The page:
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Mr. JEFFERIS. Mr. Burke, Mr. Ballinger, having known the law on the statute books, as you have mentioned, can you give this committee any reason why he did not proceed according to the statute during the time that he was rendering these services, or claimed services?
Mr. BURKE. I certainly could not give any reason. I said in my statement that I presumed it was for reasons best known to himself. I do not know whether he did it without knowing the law or whether he did it regardless of the law, thinking that he could get compensation anyway, I do not know.
Mr. HAYDEN. I asked Mr. Ballinger that question when he was testifying before us, and I gathered from his reply that he made no tender of contract because he was well satisfied it would not be approved.
Mr. BURTNESS. That was it exactly; that they were taking a position that was contrary to the wishes of the bureau at that time,' and that it would not be approved, and that was the reason why he did not present the contract. I think his testimony covers that.
The CHAIRMAN. Are there any other questions that anyone desires to ask the commissioner?
Mr. BALLINGER. Mr. Chairman, could I ask the commissioner just a question or two, to clear up a matter here?
The CHAIRMAN. I do not think we ought to go into that. We cailed the commissioner here this morning to hear his testimony, after having had an opportunity to study the hearings; Mr. Ballinger has had several days in court; I think he stated his case quite fully, and if we open it up again there will be no end to it, and I think we ought to close the hearing right where it is now.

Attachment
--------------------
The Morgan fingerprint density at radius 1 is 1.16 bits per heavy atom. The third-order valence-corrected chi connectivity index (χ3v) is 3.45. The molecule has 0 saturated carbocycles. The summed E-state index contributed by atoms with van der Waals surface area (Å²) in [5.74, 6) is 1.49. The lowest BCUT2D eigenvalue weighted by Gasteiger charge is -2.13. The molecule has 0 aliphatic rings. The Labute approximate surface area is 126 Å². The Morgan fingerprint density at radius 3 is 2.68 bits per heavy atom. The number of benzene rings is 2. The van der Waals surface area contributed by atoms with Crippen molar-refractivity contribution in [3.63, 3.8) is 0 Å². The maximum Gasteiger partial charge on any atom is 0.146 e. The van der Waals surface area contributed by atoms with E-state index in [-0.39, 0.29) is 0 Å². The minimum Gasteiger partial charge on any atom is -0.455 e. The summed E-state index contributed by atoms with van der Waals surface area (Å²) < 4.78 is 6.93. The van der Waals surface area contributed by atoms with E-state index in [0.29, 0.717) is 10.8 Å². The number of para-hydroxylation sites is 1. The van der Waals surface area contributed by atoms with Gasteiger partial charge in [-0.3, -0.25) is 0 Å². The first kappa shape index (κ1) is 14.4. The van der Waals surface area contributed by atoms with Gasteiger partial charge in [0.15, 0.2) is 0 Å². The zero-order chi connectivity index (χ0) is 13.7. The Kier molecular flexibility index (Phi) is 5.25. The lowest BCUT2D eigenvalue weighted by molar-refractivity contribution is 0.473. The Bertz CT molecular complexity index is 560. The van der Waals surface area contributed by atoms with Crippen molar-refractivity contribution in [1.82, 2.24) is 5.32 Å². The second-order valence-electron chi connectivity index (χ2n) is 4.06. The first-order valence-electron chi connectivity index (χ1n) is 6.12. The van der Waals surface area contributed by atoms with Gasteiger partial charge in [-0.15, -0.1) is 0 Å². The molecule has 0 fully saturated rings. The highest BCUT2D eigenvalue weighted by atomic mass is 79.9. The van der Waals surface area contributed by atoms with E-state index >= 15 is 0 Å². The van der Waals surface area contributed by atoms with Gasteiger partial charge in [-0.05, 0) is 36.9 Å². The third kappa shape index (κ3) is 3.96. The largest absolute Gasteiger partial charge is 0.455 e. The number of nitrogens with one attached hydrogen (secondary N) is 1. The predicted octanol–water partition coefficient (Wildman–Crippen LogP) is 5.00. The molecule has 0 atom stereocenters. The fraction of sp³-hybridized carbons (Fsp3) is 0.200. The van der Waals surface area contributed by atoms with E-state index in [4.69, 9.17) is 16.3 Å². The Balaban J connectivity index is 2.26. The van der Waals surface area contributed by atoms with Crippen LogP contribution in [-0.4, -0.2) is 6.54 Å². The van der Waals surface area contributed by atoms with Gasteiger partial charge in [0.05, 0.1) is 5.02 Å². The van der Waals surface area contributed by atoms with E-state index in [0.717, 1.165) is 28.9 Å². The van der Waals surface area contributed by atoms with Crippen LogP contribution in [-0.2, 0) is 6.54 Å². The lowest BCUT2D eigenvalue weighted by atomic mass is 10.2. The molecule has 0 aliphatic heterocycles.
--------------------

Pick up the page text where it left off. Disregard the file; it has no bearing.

Mr. DALLINGER. I move it be closed.
The CHAIRMAN. You have heard the motion that the hearing close now. Now, the chairman, if it is agreeable to the committee, would like to have an executive session for just a few moments to discuss what we shall do about the matter.
Mr. BURKE. By unanimous consent may I make one statement?
Mr. BURKE. Mr. Ballinger wanted to ask a question, and I would have answered it very promptly if he had, if some of the things he was contending for were not for the benefit of all the Indians, and I most certainly say they were. If the Indians could sue the State of Minnesota and get several million dollars for swamp lands, that would benefit all the Indians. There are certain things he was contending that all would have benefited from if accomplished, I want to say that Mr. Ballinger has done much to bring about a much better relation between the so-called business council and the department than existed when I came into office. The attitude at that time was of such a nature and so antagonistic that the Tomahawk, a newspaper published by the White Earth Band, was assailing the department in every issue, and Mr. Ballinger has accomplished much in making things very much more cordial and pleasant than they were before.
(Thereupon, at 12.10 o'clock p. m., the committee went into executive session.)